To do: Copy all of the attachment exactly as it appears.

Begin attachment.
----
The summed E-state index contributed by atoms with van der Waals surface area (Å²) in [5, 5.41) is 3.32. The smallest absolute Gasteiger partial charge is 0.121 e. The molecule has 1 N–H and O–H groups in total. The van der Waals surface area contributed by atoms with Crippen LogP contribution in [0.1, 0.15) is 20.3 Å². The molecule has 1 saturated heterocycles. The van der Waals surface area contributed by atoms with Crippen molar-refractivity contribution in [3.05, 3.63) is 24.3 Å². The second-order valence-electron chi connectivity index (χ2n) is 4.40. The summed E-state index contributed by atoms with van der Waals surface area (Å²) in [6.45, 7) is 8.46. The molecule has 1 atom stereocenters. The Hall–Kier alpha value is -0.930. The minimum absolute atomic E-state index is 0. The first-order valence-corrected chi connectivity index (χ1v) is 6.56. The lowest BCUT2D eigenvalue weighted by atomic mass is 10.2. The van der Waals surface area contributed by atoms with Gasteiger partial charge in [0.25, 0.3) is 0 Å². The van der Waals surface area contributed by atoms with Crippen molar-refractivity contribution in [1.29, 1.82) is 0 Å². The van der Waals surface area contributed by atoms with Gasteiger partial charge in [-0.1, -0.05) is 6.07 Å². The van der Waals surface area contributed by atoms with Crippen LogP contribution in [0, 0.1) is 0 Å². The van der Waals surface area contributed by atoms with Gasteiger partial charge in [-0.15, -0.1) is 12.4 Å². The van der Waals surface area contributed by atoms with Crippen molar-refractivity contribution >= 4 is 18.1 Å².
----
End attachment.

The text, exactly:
The summed E-state index contributed by atoms with van der Waals surface area (Å²) in [5, 5.41) is 3.32. The smallest absolute Gasteiger partial charge is 0.121 e. The molecule has 1 N–H and O–H groups in total. The van der Waals surface area contributed by atoms with Crippen LogP contribution in [0.1, 0.15) is 20.3 Å². The molecule has 1 saturated heterocycles. The van der Waals surface area contributed by atoms with Crippen molar-refractivity contribution in [3.05, 3.63) is 24.3 Å². The second-order valence-electron chi connectivity index (χ2n) is 4.40. The summed E-state index contributed by atoms with van der Waals surface area (Å²) in [6.45, 7) is 8.46. The molecule has 1 atom stereocenters. The Hall–Kier alpha value is -0.930. The minimum absolute atomic E-state index is 0. The first-order valence-corrected chi connectivity index (χ1v) is 6.56. The lowest BCUT2D eigenvalue weighted by atomic mass is 10.2. The van der Waals surface area contributed by atoms with Gasteiger partial charge in [0.25, 0.3) is 0 Å². The van der Waals surface area contributed by atoms with Crippen molar-refractivity contribution in [1.29, 1.82) is 0 Å². The van der Waals surface area contributed by atoms with Gasteiger partial charge in [-0.1, -0.05) is 6.07 Å². The van der Waals surface area contributed by atoms with Crippen LogP contribution in [0, 0.1) is 0 Å². The van der Waals surface area contributed by atoms with Gasteiger partial charge in [-0.15, -0.1) is 12.4 Å². The van der Waals surface area contributed by atoms with Crippen molar-refractivity contribution >= 4 is 18.1 Å².